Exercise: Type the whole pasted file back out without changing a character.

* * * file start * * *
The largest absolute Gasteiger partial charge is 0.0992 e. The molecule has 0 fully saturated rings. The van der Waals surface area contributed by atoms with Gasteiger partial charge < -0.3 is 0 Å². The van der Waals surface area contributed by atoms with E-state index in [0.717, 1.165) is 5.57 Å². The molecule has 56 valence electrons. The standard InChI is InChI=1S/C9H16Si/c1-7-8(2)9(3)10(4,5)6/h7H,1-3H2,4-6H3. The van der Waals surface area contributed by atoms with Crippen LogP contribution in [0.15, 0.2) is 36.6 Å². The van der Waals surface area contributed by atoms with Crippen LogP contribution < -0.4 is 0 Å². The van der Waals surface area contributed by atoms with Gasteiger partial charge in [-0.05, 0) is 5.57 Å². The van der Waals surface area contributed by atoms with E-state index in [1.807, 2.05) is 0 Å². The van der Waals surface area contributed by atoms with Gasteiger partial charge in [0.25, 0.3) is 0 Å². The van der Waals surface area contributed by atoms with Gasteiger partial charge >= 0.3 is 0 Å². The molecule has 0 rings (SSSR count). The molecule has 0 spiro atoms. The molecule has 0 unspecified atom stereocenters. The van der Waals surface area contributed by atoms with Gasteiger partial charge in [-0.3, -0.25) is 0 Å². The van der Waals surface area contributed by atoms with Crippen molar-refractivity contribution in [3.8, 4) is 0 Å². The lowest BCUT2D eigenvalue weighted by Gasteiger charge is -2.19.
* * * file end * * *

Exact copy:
The largest absolute Gasteiger partial charge is 0.0992 e. The molecule has 0 fully saturated rings. The van der Waals surface area contributed by atoms with Gasteiger partial charge < -0.3 is 0 Å². The van der Waals surface area contributed by atoms with E-state index in [0.717, 1.165) is 5.57 Å². The molecule has 56 valence electrons. The standard InChI is InChI=1S/C9H16Si/c1-7-8(2)9(3)10(4,5)6/h7H,1-3H2,4-6H3. The van der Waals surface area contributed by atoms with Crippen LogP contribution in [0.15, 0.2) is 36.6 Å². The van der Waals surface area contributed by atoms with Crippen LogP contribution < -0.4 is 0 Å². The van der Waals surface area contributed by atoms with Gasteiger partial charge in [-0.05, 0) is 5.57 Å². The van der Waals surface area contributed by atoms with E-state index in [1.807, 2.05) is 0 Å². The van der Waals surface area contributed by atoms with Gasteiger partial charge in [0.25, 0.3) is 0 Å². The van der Waals surface area contributed by atoms with Gasteiger partial charge >= 0.3 is 0 Å². The molecule has 0 rings (SSSR count). The molecule has 0 spiro atoms. The molecule has 0 unspecified atom stereocenters. The van der Waals surface area contributed by atoms with Gasteiger partial charge in [-0.3, -0.25) is 0 Å². The van der Waals surface area contributed by atoms with Crippen molar-refractivity contribution in [3.8, 4) is 0 Å². The lowest BCUT2D eigenvalue weighted by Gasteiger charge is -2.19.